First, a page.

When doing any type of presentation or demo, it’s is crucial the audience fully understand what you’re presenting. If there are barriers to make that harder, then your presentation is not going to be as effective as it otherwise could have been. Customizations that differs from the default Visual Studio behaviors that your audience are already familiar with often cause confusion too.
Here are some typical barriers:
So, to remove as many barriers as possible, we need a fresh install of Visual Studio without any customizations. Yikes!
Or we can use Presentation Mode to open an instance of Visual Studio that looks exactly like a fresh install. Here’s what you get with a Presentation Mode instance:
You can then customize any settings to configure Visual Studio for your demo or workspace. For example, change the font sizes to 18 for the Text Editor and 12 for the Environment or whatever value makes you happy. When you close Visual Studio these settings will be preserved for the next time you use Presentation Mode.
There are two ways of entering Presentation Mode:
Install the Tweaks extension and open any solution, project, or file in Visual Studio. That ensures that the extension fully initializes. Now you can right-click the Visual Studio icon in the Windows task bar to open in Presentation Mode.
This makes it super easy to start a new Presentation Mode instance of Visual Studio.
This is how the Tweaks extension mentioned above does it under the hood. You can do the same thing yourself if you don’t want to install the extension.
Open the Developer Command Prompt or Developer PowerShell and execute the following line:
devenv /RootSuffix _Demo_
You can swap the word Demo with whatever other word you want to create yet another isolated instance type. That might be useful for situations where you want different customizations depending on what type of project you’re working on.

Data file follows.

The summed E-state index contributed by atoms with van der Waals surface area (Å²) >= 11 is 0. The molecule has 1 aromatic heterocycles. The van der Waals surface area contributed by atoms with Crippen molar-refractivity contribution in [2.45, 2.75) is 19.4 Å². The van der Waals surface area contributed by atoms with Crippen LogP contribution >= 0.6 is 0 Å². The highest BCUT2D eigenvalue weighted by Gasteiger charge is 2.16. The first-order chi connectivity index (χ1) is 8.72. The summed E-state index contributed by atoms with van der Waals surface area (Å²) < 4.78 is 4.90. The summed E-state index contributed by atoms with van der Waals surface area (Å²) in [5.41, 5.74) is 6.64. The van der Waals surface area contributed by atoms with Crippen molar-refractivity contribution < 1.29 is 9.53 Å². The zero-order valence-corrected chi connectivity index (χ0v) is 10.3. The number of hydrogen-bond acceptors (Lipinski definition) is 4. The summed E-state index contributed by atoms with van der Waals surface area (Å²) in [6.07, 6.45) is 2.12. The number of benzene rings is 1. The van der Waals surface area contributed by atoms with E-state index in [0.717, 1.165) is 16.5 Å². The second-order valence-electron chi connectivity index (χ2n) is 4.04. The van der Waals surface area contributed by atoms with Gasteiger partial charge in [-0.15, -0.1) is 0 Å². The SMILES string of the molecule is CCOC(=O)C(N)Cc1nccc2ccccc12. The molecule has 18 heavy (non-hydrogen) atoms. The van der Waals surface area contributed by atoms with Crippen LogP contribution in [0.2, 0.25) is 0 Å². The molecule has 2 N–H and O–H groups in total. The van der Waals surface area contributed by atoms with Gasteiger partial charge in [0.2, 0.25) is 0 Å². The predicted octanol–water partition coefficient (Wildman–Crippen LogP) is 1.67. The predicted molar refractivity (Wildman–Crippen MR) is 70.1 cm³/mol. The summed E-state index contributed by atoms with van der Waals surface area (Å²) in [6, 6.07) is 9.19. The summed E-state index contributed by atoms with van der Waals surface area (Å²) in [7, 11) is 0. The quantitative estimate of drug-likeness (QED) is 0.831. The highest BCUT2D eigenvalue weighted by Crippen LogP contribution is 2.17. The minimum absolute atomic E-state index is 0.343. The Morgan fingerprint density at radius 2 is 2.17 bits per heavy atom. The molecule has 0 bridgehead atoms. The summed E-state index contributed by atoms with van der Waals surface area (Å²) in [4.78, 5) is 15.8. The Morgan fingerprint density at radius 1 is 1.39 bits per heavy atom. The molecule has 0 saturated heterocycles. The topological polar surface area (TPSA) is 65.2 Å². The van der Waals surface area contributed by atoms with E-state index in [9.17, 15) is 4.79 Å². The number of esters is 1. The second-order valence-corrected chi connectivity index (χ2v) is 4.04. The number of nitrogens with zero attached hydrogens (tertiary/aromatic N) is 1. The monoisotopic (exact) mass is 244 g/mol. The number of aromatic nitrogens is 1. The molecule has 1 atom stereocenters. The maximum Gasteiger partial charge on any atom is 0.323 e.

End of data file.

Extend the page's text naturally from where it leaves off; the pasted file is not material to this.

For instance, you may want certain extensions and window layouts only when doing web development. This gives you that flexibility.
Having the ability to isolate Visual Studio for various development scenarios and demo purposes is quite powerful. They are also easy to create and well supported – even in older version of Visual Studio. I’m curious to hear how this works for you, so let me know in the comments below.
#extensibility #visual studio #extensions #visual studio code
UPDATE: The book giveaway challenge is complete. We will be announcing winners on the Visual Studio blog within the next week. Thank you for your submissions!
Visual Studio is an amazing development tool. But Visual Studio and Visual Studio for Mac are more than just intuitive, state-of-the-art development environments. They’re also remarkably powerful learning and exploration tools, with features to help you create and understand your code. I love teaching and learning about C## with Visual Studio. That’s why my co-author, Jenny Greene, and I put Visual Studio and Visual Studio for Mac right at the center of our latest book, _Head First C# _(4th edition), published by O’Reilly Media. _Head First C# _incorporates Visual Studio directly in the learning. combining Visual Studio with the unique and innovative “brain-friendly” Head First approach to teaching helps us make learning C## easier and more fun for our readers.
#visual studio #c# #unity #visual studio 2019 for mac #visual studio for mac